October 19, 2007
Thais Arrest Canadian Child-Sex Suspect
By AMBIKA AHUJA
BANGKOK, Thailand - A Canadian schoolteacher suspected of sexually abusing boys was arrested in rural Thailand and charged on Friday after an international manhunt that relied on digitally unscrambled photos and tips from the public.
"I think he knew we were coming," said police Col. Paisal Luesomboon, who was in the five-man team that made the arrest in the northeastern province of Nakhon Ratchasima. "He knew that there was an arrest warrant issued and that his face was posted everywhere."
He said Neil acknowledged his name and nationality, but would not say whether he was the man pictured in more than 200 photographs having sex with boys as young as 6 in Cambodia, Vietnam and Thailand.
Driven to Bangkok, about 130 miles away, Neil was in handcuffs and had a blue shirt draped over his head as officers led him into national police headquarters. He made no comments to a waiting horde of reporters.
He stayed silent when presented to journalists at the news conference. The shirt was removed from his head, but his eyes were hidden behind a pair of sunglasses.
Several Thai boys had come forward to say that they had been abused by Neil, and police - who had been tracing Neil's network of friends - had expressed confidence he would not escape their dragnet.
Police said that on Thursday night, they traced a phone call made by a 25-year-old Thai man with whom Neil was previously known to be in touch, said Col. Paisal, superintendent of the Tourist Police Division.
They found the Thai man, whom they described as a transvestite, in the northeastern province of Chaiyaphum. He told police he and Neil had rented a house together in neighboring Nakhon Ratchasima province, and on Friday morning the man led the five-man police team there.
Neil acknowledged he was the man police were seeking, police said.
Neil was found after an unusual public appeal by Interpol. The France-based international police agency released reconstructed photos of a man said to be abusing Asian boys in a bid to identify a suspect, receiving hundreds of tips as a result.
"Let all international criminals and fugitives be put on notice that Interpol, its police partners in 186 member countries, the public and the Internet present new and powerful possibilities for hunting them down wherever they might try to hide," Interpol Secretary General Ronald K. Noble said in a statement.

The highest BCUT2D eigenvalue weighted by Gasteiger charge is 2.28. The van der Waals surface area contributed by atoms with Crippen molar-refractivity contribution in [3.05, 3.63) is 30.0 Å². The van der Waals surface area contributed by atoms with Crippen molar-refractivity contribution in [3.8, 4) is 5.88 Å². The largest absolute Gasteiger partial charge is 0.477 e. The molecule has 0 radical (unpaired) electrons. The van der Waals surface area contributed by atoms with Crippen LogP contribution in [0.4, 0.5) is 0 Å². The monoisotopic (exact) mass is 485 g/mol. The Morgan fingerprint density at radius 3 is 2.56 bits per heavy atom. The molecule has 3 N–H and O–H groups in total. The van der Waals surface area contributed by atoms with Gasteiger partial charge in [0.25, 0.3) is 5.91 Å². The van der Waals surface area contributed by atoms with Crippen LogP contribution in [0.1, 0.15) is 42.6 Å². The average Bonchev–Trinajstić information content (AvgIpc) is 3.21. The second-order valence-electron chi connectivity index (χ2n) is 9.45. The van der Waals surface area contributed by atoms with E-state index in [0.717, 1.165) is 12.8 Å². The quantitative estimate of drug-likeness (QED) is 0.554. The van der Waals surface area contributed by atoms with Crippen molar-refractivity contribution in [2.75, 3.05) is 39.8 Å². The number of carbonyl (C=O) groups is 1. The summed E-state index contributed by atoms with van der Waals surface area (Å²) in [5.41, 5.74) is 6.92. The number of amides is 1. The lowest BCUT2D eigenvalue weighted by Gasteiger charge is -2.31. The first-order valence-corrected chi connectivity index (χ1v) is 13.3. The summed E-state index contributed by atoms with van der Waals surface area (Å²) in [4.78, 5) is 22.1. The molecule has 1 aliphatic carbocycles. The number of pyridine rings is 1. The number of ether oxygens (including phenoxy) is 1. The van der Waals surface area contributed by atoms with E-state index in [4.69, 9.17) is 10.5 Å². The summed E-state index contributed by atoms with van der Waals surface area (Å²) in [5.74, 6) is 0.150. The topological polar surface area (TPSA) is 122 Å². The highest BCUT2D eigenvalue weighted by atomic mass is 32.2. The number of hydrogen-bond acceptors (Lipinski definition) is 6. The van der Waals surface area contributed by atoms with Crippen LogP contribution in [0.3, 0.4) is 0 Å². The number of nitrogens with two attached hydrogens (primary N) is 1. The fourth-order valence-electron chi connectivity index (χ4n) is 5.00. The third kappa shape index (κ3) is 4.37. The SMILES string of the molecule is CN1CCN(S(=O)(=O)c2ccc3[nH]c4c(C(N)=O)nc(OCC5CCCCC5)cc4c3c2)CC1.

Neil lived in Thailand from 2002 to early 2004, police said.
Thai authorities issued an arrest warrant Thursday for Neil after determining that he may have sexually abused boys in Thailand, in addition to a dozen Cambodian and Vietnamese boys, some as young as 6, whom Interpol suspects he abused.
The Thai arrest warrant was based on the testimony of one boy, who said he was lured to Neil's apartment in Bangkok by a Thai man, said police Maj. Gen. Wimol Powintara.
In that case, Neil was charged with detention of a child under 15 without parental consent, punishable by up to three years in prison; taking a child under 15 from his parents without consent, punishable by five to 20 years; and sexual abuse of a child under 15, punishable by up to 10 years.
Additional charges could lie ahead. The boy was one of three Thai youths, aged 9, 13 and 14 at the time of their abuse, who contacted police Wednesday after seeing Neil's photograph on television. They claimed he had paid them to perform oral sex on him in 2003, Wimol said.
The boys said the suspect showed them pornographic images on his computer at his apartment in Bangkok, and paid them each $16 to $32, he added.
Neil has taught at various schools in Thailand, South Korea and Vietnam since at least 2000.
He suddenly left his most recent teaching job in South Korea last week on a one-way ticket for Thailand as investigators closed in on his identity. Authorities said cameras at the immigration counter captured his image as he arrived at Bangkok's international airport.
The hunt for Neil began three years ago when German police discovered about 200 online photographs of a man sexually abusing children. His face was digitally obscured, but German police were able to reconstruct a recognizable image and Interpol circulated those pictures last week.
Before teaching in Asia, Neil had worked as a chaplain in Canada, counseling teens.
Canadian authorities have said they would seek his extradition, but have not yet done so, according to Thai officials. Canada has sex tourism laws allowing prosecution for crimes committed abroad.
"He will have to go to Thai court first" to be prosecuted, said Thai Deputy National Police Chief Wongkot Maneerin.
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